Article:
This new article, just posted on the website of the Interpreter Foundation, was generously contributed by Jonn Claybaugh, whom I was happy to see at the Foundations’s ninth birthday party on Saturday night:
Perhaps you missed these articles from a prior issue of Interpreter: A Journal of Latter-day Saint Faith and Scholarship?
Abstract: Sometimes, obedience to the principles of the Gospel and tending faithfully to our stewardships can seem — and can be — a burden. Moreover, we mortal humans are fallible and weak, and we’re free. Accordingly, I’m convinced that the Father (a supremely masterful strategist and tactician) builds in redundancies so as to ensure that his purposes will be achieved even when his mortal servants falter. At the very heart of his plan, though, there could be no redundancy. Only one person could do what absolutely, desperately, needed to be done.
Abstract: In 1 Nephi 16:13–14, Nephi mentions the name Shazer as a toponym the Lehite clan bestowed on a site in western Arabia “four days” journey south-southeast of the valley of Laman. The Lehites used this site as a base camp for a major hunting expedition. A footnote to the first mention of the name Shazer in the 1981 and 2013 Latter-day Saint editions of the Book of Mormon has virtually enshrined “twisting, intertwining” as the presumed meaning of this toponym. However, the structure of Nephi’s text in 1 Nephi 16:12–13 suggests that the name Shazer serves as the bracketing for a chiastic description of the Lehites’ hunting expedition from the site. This chiasm recommends hunting as a possible starting point for seeking a more precise etymology for Shazer, one related to food supply. Consequently, I briefly argue for Shazer as a Semitic word (possibly also a loanword from an Old Arabic dialect) and a close cognate with both Hismaic šaṣar (“young gazelle,” plural šaṣr) and Arabic šaṣara (a type of “gazelle”).
Review of The Joseph Smith Papers, Revelations and Translations, Volume 4: Book of Abraham and Related Manuscripts, eds. Robin Scott Jensen and Brian M. Hauglid (Salt Lake City: Church Historian’s Press, 2018), 381 pages.
Abstract: The publication of high-resolution documents and carefully prepared transcripts related to the origins of the Book of Abraham in The Joseph Smith Papers, Revelations and Translations, Volume 4: Book of Abraham and Related Manuscripts is a remarkable achievement that can help students of Church history and of the Book of Abraham explore many aspects of that volume of scripture for themselves. The book, especially when coupled with the resources and advanced interface of the Joseph Smith Papers website, will provide lasting value for scholars, students, and anyone wishing to better understand the Book of Abraham and its complex origins. However, there are some gaps in the book that must be understood, including a mix of minor errors, questionable assumptions, and a few major problems that can unnecessarily lead readers to question the ancient roots and the divine inspiration behind the Book of Abraham. A future addendum could help resolve many such issues and would be a welcome addition. However, there may be a fundamental flaw in the commentary that tends to align with the way critics of the Church approach the Book of Abraham as a product of Joseph’s environment rather than a text rooted in revelation and antiquity. Sadly, in spite of hundreds of footnotes with extensive references to the research and perspectives of some scholars, this volume tends to exclude a great deal of relevant research provided by some noteworthy scholars. For example, it fails to mention even once the past scholarship of Hugh Nibley on these documents and generally neglects the work of other scholars that can point to the strengths of the Book of Abraham and give tools for coping with the thorny issues. The openness about the conundrums of the Book of Abraham should be encouraged, but it should be balanced with at least an awareness that there are noteworthy positives that readers can weigh against the question marks, and that there are frameworks that can help faithful readers understand how a divinely revealed text can be produced by the same man who wanted to begin learning Egyptian and Hebrew after he had already provided divine translation. Such a balance is needed in a book from the Church dealing with such sensitive issues, where misunderstanding has led some people out of the Church. Sadly, in spite of its many achievements in opening the doors to the documents associated with the Book of Abraham, this book lacks the balance that is needed.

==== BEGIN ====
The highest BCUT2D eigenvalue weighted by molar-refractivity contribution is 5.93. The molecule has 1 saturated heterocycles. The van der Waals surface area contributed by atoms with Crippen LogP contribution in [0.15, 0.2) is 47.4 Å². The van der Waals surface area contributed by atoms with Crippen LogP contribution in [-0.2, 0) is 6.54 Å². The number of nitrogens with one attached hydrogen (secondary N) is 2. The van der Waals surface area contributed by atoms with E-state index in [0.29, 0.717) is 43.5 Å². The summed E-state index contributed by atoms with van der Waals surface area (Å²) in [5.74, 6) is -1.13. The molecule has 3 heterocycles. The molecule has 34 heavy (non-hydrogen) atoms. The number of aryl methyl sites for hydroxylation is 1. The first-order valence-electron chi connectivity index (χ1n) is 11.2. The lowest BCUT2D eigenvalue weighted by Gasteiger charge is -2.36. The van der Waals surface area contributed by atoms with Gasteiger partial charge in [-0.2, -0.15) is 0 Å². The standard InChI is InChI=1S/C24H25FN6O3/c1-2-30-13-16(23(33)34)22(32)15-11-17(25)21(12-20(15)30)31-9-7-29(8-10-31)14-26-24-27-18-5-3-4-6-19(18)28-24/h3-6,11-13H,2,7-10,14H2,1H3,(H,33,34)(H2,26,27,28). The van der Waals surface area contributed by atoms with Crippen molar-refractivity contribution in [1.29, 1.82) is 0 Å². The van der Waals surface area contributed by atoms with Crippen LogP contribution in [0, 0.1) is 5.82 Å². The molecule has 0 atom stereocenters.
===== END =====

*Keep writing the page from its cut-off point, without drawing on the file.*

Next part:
Abstract: In 2013 we published a study examining names from Solomon Spalding’s fictional manuscript, J. R. R. Tolkien’s fictional works, and nineteenth-century US census records. Results showed names created by authors of fiction followed phonemic patterns that differed from those of authentic names from a variety of cultural origins found in the US census. The current study used the same methodology to compare Book of Mormon names to the three name sources in the original study and found that Book of Mormon names seem to have more in common with the patterns found in authentic names than they do with those from fictional works. This is not to say that Book of Mormon names are similar to nineteenth- century names, but rather that they both showed similar patterns when phonotactic probabilities were the common measure. Of course, many more invented names and words from a variety of authors and time periods will need to be analyzed along with many more authentic names across multiple time periods before any reliable conclusions can be drawn. This study was exploratory in nature and conducted to determine if this new line of research merits further study. We concluded it does.
Posted from Cedar City, Utah